In the first, the "die and mill" process, a cylindrical steel die is engraved with the pattern, which is afterwards transferred to a "mill" or cylinder of soft steel. The pattern on the mill is in relief, and after hardening, it is by pressure impressed into the copper roller. The diameter of the mill is such that the repeats of the pattern fit with the utmost precision when transferred to the copper roller. The "die and punch" process is a modification of the fore-going, in which small patterns are impressed on the copper cylinder by means, of a punch which has the pattern in relief transferred to it from a sunk steel die. The third process by which engraved rollers are prepared is by the aid of the pentagraph, a most complex and ingenious machine, with which by the movement of a single tracer in the deep lines of an enlarged pattern cut in a zinc plate, these lines are reproduced on the original scale, traced at five different places through a coating of bituminous varnish on the surface of the cylinder. After the engraving is complete, the cylinder is placed in a bath of dilute nitric acid, by which the pattern is bitten in along the surfaces of the metal exposed by the scratching of the pentagraph points.

Calico-printing machines are arranged to print with any number of such cylinders, from one up to as many as twenty; but in practice few machines carrying more than eight cylinders are employed. The accompanying dia-gramatic section (fig. 1.) illustrates the arrangements necessary for printing one colour, and each of the separate colours on a machine is similarly mounted round the periphery of the central bowl or cylin-der a. Against this central bowl a the engraved copper cylinder b presses, and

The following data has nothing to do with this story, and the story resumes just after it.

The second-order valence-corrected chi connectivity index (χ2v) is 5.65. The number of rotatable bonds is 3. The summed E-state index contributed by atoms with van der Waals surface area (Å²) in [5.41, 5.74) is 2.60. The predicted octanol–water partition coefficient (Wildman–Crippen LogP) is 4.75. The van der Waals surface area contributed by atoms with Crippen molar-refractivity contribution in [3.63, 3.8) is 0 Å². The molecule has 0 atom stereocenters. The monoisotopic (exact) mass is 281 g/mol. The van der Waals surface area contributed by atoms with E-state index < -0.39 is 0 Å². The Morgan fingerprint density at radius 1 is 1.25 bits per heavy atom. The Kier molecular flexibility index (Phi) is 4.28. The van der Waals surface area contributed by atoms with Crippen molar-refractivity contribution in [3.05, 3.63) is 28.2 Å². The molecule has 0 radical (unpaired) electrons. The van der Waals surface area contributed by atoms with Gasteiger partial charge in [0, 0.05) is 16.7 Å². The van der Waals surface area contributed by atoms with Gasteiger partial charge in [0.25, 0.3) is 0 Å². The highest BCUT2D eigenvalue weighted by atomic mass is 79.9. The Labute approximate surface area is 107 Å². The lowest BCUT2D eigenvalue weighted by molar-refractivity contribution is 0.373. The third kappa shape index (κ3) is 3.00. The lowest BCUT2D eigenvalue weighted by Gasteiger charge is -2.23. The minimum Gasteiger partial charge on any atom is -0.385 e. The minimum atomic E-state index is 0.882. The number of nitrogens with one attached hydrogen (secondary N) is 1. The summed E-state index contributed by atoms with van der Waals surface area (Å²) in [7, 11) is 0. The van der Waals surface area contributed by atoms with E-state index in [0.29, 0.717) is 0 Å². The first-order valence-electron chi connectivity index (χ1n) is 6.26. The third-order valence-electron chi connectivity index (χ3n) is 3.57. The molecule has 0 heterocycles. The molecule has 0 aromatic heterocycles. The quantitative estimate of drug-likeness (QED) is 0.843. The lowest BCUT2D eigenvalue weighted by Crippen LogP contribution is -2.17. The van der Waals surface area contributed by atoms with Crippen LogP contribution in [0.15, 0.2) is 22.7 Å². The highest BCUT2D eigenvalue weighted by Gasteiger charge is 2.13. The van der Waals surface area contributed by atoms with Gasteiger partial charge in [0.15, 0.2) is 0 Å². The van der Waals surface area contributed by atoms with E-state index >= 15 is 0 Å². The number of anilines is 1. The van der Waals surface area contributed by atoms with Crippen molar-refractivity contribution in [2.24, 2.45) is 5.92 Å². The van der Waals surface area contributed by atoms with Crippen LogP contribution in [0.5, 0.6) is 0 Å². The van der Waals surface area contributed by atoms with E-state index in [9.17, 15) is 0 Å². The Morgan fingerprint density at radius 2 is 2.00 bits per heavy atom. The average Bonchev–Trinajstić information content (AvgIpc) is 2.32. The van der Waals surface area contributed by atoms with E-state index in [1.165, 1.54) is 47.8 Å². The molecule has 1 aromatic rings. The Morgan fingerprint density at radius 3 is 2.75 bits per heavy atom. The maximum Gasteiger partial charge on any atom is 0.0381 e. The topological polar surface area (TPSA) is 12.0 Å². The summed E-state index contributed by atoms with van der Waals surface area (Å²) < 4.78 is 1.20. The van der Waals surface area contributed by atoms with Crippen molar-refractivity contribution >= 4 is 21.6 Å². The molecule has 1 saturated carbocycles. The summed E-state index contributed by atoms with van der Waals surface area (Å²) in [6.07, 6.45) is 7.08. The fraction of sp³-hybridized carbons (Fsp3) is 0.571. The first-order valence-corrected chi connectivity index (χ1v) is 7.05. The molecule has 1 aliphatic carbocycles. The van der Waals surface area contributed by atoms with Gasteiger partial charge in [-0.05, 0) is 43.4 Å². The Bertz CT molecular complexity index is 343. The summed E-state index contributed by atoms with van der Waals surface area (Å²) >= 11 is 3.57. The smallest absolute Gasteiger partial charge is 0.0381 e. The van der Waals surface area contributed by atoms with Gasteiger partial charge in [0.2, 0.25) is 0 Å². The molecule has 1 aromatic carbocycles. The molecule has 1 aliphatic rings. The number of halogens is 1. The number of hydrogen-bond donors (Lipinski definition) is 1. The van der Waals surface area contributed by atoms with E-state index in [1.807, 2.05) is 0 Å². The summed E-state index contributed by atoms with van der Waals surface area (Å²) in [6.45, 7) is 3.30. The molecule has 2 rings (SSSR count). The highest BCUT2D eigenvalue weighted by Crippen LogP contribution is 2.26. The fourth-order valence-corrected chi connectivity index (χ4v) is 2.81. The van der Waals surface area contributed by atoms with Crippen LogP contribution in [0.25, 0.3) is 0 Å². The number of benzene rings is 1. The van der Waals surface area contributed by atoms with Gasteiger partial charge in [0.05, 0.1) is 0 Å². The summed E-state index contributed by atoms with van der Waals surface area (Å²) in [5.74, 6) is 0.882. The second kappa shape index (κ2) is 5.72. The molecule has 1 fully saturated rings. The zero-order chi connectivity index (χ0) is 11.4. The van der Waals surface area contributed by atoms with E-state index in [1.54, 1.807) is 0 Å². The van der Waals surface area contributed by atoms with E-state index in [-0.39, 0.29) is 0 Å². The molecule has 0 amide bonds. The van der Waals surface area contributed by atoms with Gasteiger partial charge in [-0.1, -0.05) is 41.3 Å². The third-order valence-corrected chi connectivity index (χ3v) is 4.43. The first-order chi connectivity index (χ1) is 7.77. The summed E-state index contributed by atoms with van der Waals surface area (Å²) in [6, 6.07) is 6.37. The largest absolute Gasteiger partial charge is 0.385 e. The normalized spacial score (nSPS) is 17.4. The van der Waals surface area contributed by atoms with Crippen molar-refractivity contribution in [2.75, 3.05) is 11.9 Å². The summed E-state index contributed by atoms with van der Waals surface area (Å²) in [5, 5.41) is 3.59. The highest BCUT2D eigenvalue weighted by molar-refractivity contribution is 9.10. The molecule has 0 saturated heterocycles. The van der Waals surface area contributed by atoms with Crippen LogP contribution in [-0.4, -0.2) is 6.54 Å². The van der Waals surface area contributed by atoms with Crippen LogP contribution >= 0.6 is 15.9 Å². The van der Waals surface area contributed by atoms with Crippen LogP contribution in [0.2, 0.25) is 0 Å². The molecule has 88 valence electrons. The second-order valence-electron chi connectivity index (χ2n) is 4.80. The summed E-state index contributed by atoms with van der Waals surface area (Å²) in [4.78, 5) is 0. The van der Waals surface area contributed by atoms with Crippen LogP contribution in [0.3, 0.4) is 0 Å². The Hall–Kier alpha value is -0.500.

between them the cloth to be printed and a thick cloth or blanket pass. The cylinder is supplied with the printing material by means of a furnishing roller c, which revolves in the colour-box d. The superfluous colour is removed from the cylinder by means of the

colour doctor e, a steel blade which fits closely to the surface of the roller, and removes all colour except that which fills the engraved portions. The lint doctor f similarly removes all impurities which adhere to the roller after it has communicated its impression to the cloth. Fig 2 shows the elevation of a six-colour machine by Messrs Mather and Platt of Manchester, to whose courtesy we are indebted for illustrations of the most recent and approved forms of apparatus. The essential parts of this machine consist of the central iron bowl or cylinder A, and the six radiating arms B, each of which holds in position an engraved roller colourbox, &c., as shown in diagram fig. 1. By means of screws and other fine mechanical adjustments the pitch of each roller can be arranged so that its particular colour falls on the proper place with the utmost exactitude, producing a perfect pattern. In printing, the white calico is batched at C, and the cloth D passes inwards over tension rails, proceeding rouad the periphery of the bowl A, receiving from each roller B a separate colour or mordant, and issuing at D', printed and ready for the further processes to be hereafter detailed. Around the central bowl A are lapped, for the sake of elasticity, several folds of cloth. Between the central bowl and the cloth to be printed there passes, 1st, an endless band of cloth or blanket, seen entering at E and issuing at E'; and 2d, a "grey back" or web of unbleached calico, used to keep the blanket clean, which enters at F and issues at F'.